In 1914, the failures of constitutional parliamentarians such as John Redmond to both secure a definite deal on Home Rule with the British government and assuage the anxieties of Unionists in the North of Ireland led to a situation that more fringe minorities could take advantage of, as is demonstrated by the formation of both the Ulster Volunteer Force and the Irish Volunteer Force. In this environment, the Irish Republican Brotherhood became increasingly radicalised, as exemplified by Patrick Pearse’s inflammatory rhetoric at Fenian leader Jeremiah O’Donovan Rossa’s funeral in 1915: “Life springs from death, and from the graves of patriotic men and women spring living nations.” A minority were determined to take advantage of the timing of the Great War. Others within the IRB, such as IRB’s chief-of-staff Eoin MacNeill, were reluctant to adopt violence as a means to independence : “To my mind, those who feel impelled towards military action on any of the grounds that I have stated are really impelled by a sense of feebleness or dependency or fatalism, or byan instinct of satisfying their own emotions or escaping from a difficult…situation.”

Reactions to the Rising were multiple and varied. Many urban dwellers seized the opportunity in the immediate aftermath to loot a number of shops in the surrounding area. For some members of a younger generation, such as then-medical student and later IRA officer Ernie O’Malley, the occasion was stirring and brought about an increase in Volunteers. It was not until subsequent events relating to the Rising that public opinion began to soften with regards to the actions of the Volunteers. Among these events were J.C. Power-Colthurst’s shooting of Francis Sheehy-Skeffington  during the events of the Rising, the excessive measures of the British government against those responsible (fifteen executions) and Dublin Castle’s attempts to pin responsibility for the outbreak of violence on moderate parliamentarians.

In the Irish Free State created in the aftermath of the civil war, the maintenance of income from agriculture was regarded as crucial to further prosperity. An economic policy of protectionism was adopted, albeit an incoherent one. Tariffs on imported goods were established but with no attempt made to create a domestic industry of production. This policy, combined with a lack of funding for the development of  employment schemes, led to widespread emigration. De Valera’s vision for rural Ireland as being made up of self-sustaining, frugal and anti-materialist family units ignored the metropolitan and anglicised lifestyle in urban centres such as Dublin, where 21.1% were employed in finance, 12% in administration, 13.7% personal services and 32.2% in agricultural production. Economic growth remained sluggish throughout ‘the Emergency,’ for the obvious reasons.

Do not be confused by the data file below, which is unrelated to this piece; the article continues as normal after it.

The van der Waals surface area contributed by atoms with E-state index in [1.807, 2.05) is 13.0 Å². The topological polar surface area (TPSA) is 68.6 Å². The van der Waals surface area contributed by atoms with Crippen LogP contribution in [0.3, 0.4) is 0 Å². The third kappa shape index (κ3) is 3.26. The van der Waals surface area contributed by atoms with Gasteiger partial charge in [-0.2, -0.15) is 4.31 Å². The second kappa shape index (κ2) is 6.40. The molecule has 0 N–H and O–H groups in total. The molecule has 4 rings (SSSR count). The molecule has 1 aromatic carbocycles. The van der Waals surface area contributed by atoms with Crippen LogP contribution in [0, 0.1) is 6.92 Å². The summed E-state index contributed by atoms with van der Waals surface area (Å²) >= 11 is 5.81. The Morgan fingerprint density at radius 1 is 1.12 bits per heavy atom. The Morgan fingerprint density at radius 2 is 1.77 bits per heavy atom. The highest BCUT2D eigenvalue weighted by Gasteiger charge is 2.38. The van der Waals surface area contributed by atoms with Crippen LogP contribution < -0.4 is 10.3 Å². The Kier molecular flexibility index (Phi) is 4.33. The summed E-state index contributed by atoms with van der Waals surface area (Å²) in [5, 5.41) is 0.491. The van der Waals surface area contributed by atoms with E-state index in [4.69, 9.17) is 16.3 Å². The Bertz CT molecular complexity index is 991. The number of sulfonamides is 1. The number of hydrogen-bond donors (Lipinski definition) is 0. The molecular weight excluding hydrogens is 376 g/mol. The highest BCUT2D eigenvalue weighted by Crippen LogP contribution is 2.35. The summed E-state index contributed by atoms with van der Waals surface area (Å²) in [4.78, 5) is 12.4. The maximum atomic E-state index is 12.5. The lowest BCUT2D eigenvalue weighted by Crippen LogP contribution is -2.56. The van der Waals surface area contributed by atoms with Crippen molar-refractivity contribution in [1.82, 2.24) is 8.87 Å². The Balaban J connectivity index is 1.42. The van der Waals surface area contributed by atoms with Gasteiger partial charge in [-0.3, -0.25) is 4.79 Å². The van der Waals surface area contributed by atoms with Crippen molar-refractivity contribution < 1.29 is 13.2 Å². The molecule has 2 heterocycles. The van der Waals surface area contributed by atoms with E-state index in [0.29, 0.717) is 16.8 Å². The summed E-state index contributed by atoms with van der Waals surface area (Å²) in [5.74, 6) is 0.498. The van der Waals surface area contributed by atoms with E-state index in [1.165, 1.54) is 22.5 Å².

How the Queen’s theatre fits into a survey of Irish history of this kind can be difficult to quantify. Pearse’s uncompromising vision of an independent Ireland and ideologically driven economic mismanagement can seem to have little bearing on the function of the Queen’s Theatre as a venue for light entertainment. However, what is important to recall is that the Queen’s remained a site of cultural practice throughout many generations, and during one of the most tumultuous periods in Irish history until it closed in 1966. It furthermore remained a Dublin landmark until 1969. When The Plough and the Stars (1926)  was staged in the Queen’s, its political contentiousness perhaps did not match that of the earlier productions in the Abbey when widows of victims of the Rising, including Hannah Sheehy Skeffington,  disrupted the performance, but it was in a city that within living memory had been the site of a divisive conflict. When the Abbey Theatre Company took up residence in the Queen’s, the Irish Free State was only twenty-nine years old. For projects like this Queen’s Theatre Visualisation Project, it is important that the space inhabited by the theatre-whether that space is physical or social-be reconstructed also.

Information on the history of the Abbey Theatre Company at the Queen’s can be found here.

Further Reading

Brown, Terence. Ireland: A Social and Cultural History 1922-2002. London: Harper Perennial, 2004. Print.

Foster, R.F. Modern Ireland 1600-1970.London: Penguin Books, 1989. Print.

Kiberd, Declan. Inventing Ireland: The Literature of the Modern Nation. England: Vintage, 1994. Print.

Morash, Christopher. A History of Irish Theatre 1601-2000. Cambridge: Cambridge University Press, 2002. Print.